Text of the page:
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Historic School In Kansas City's 18th And Vine District Slated To Reopen As Zhou B Art Center

The Kansas City Council this week kept alive plans for an artists' hub in the 18th and Vine district.

Members approved an “amended and restated performance deed of trust” for the former Crispus Attucks School, a historic two-story red brick building at East 18th Street and Woodland Avenue.

"The Zhou Brothers Art Center will be a striking addition to the artistic and cultural landscape of Kansas City and the 18th & Vine Jazz District when we open in 2023," said arts advocate Allan Gray, a partner in the project, in an email.

The revised deed extends the redevelopment deadline for the proposed Zhou B Art Center of Kansas City, envisioned as a “sister art center” to the Zhou Brothers’ Zhou B Art Center in Chicago.

Plans call for an art museum, exhibition and gallery spaces, 45 art studios, a banquet hall, retail space, and a rooftop deck.

The vision for the project also includes partnerships with organizations, including the Black Archives of Mid-America, Kansas City Friends of Alvin Ailey and the Kansas City Art Institute.

The old school building has been vacant for nearly 20 years. It was owned by the city, which sought bids for its reuse in 2017.

“We’re going to bring this building alive,” Gray said on Wednesday in a presentation at the Neighborhood and Planning Development Committee. “It will be a place for the community. It will be a place for the arts. It will be a place for gatherings.”

Gray has been a part of the development team since the beginning. He’s known the Zhou Brothers, two Chicago-based artist-entrepreneurs, for more than 25 years — and introduced them to Kansas City.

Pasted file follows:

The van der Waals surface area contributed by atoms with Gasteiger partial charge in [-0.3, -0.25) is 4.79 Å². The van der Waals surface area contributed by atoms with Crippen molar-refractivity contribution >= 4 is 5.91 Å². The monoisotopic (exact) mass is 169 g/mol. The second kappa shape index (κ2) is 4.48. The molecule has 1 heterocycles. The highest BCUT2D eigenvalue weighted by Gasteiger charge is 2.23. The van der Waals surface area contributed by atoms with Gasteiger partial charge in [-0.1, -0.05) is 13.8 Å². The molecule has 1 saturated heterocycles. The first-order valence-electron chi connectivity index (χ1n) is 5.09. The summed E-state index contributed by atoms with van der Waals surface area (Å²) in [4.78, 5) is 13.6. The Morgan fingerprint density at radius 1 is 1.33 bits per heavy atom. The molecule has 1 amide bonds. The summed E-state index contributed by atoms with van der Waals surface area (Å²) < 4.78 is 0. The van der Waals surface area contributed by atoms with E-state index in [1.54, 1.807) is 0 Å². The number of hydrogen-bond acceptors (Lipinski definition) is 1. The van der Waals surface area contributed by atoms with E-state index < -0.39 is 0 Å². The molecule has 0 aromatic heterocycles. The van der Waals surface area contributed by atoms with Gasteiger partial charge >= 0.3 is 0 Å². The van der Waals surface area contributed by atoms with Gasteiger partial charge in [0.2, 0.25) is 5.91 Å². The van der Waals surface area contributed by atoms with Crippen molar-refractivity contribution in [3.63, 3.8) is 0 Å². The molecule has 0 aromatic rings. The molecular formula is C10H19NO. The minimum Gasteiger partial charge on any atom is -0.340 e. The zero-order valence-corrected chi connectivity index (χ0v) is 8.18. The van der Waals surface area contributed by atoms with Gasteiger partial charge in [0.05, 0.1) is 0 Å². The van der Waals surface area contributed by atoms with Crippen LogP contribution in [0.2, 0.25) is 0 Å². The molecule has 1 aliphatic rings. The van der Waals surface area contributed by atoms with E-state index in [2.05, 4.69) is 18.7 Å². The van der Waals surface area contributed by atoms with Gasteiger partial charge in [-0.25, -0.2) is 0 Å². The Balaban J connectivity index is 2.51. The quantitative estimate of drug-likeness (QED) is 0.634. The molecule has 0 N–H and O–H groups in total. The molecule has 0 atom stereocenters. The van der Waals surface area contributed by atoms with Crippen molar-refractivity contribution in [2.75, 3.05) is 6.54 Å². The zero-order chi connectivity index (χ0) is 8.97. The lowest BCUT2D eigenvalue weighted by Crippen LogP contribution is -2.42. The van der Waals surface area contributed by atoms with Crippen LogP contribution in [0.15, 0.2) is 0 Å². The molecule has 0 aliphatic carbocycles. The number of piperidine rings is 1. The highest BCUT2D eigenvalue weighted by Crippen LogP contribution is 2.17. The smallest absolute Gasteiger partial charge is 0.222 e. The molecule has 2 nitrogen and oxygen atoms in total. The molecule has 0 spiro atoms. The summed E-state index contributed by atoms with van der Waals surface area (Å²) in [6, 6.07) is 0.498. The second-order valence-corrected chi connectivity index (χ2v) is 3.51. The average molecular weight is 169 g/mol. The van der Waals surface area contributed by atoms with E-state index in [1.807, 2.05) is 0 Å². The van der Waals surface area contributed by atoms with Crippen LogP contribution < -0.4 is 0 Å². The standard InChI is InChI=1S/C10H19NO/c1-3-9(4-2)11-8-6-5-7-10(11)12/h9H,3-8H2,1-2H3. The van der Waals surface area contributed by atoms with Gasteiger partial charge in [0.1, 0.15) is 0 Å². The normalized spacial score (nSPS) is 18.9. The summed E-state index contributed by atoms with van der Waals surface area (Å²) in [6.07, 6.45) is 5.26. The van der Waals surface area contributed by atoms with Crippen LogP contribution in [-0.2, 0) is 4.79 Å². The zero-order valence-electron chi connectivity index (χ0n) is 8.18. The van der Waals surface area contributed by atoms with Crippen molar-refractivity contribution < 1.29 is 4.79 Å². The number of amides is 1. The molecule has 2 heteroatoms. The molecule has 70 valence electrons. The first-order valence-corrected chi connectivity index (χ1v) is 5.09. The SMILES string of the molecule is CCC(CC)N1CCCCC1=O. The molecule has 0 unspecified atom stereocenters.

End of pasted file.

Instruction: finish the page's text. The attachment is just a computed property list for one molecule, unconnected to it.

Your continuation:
“This project has grown quite organically following a trip to 18th and Vine and the Zhou Brothers observing the Attucks School,” Gray said.

The original deed called for redevelopment within three years of the agreement in 2018, with an eye to keeping the historic character of the building intact. But there were a few delays, in part due to the coronavirus pandemic. The project has since expanded from 20,000 to 60,000 square feet and it’s now expected to be completed by July 2023.

“We have worked very hard and diligently to preserve the character, to preserve the history,” Gray said.

The building is listed on the Kansas City Register of Historic Places and the National Register of Historic Places.

According to city attorney Amelia McIntyre, the project now “meets the National Parks Service criteria through the Department of Interior and is now eligible (and has been approved) for historic tax credits.”

McIntyre said Wednesday that the expanded project looks “more holistically at the property.” And there are benchmarks built into the project, she said, to make sure it stays on target.

Committee members also requested a security and maintenance plan — to prevent damage and vandalism to the historic building — for the duration of the project.

Copyright 2021 KCUR 89.3. To see more, visit KCUR 89.3.


Laura Spencer caught the radio bug more than a decade ago when she was asked to read a newscast on the air on her first day volunteering for KOOP, the community radio station in Austin, Texas.